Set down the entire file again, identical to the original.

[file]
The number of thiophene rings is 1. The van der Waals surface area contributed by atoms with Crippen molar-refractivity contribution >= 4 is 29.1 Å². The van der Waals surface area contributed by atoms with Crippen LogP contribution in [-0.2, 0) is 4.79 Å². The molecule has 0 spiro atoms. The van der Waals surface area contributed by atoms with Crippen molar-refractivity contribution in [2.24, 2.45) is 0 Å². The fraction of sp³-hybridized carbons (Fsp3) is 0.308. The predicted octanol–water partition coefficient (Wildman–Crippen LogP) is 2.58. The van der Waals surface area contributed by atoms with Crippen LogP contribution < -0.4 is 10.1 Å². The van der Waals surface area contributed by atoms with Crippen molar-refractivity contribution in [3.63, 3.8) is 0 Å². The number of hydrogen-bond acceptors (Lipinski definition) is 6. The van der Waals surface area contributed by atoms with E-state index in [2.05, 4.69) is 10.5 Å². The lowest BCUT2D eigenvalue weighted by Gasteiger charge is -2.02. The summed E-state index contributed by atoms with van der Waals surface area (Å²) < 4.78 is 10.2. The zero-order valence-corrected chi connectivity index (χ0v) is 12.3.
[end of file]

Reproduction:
The number of thiophene rings is 1. The van der Waals surface area contributed by atoms with Crippen molar-refractivity contribution >= 4 is 29.1 Å². The van der Waals surface area contributed by atoms with Crippen LogP contribution in [-0.2, 0) is 4.79 Å². The molecule has 0 spiro atoms. The van der Waals surface area contributed by atoms with Crippen molar-refractivity contribution in [2.24, 2.45) is 0 Å². The fraction of sp³-hybridized carbons (Fsp3) is 0.308. The predicted octanol–water partition coefficient (Wildman–Crippen LogP) is 2.58. The van der Waals surface area contributed by atoms with Crippen LogP contribution < -0.4 is 10.1 Å². The van der Waals surface area contributed by atoms with Crippen molar-refractivity contribution in [3.63, 3.8) is 0 Å². The number of hydrogen-bond acceptors (Lipinski definition) is 6. The van der Waals surface area contributed by atoms with E-state index in [2.05, 4.69) is 10.5 Å². The lowest BCUT2D eigenvalue weighted by Gasteiger charge is -2.02. The summed E-state index contributed by atoms with van der Waals surface area (Å²) < 4.78 is 10.2. The zero-order valence-corrected chi connectivity index (χ0v) is 12.3.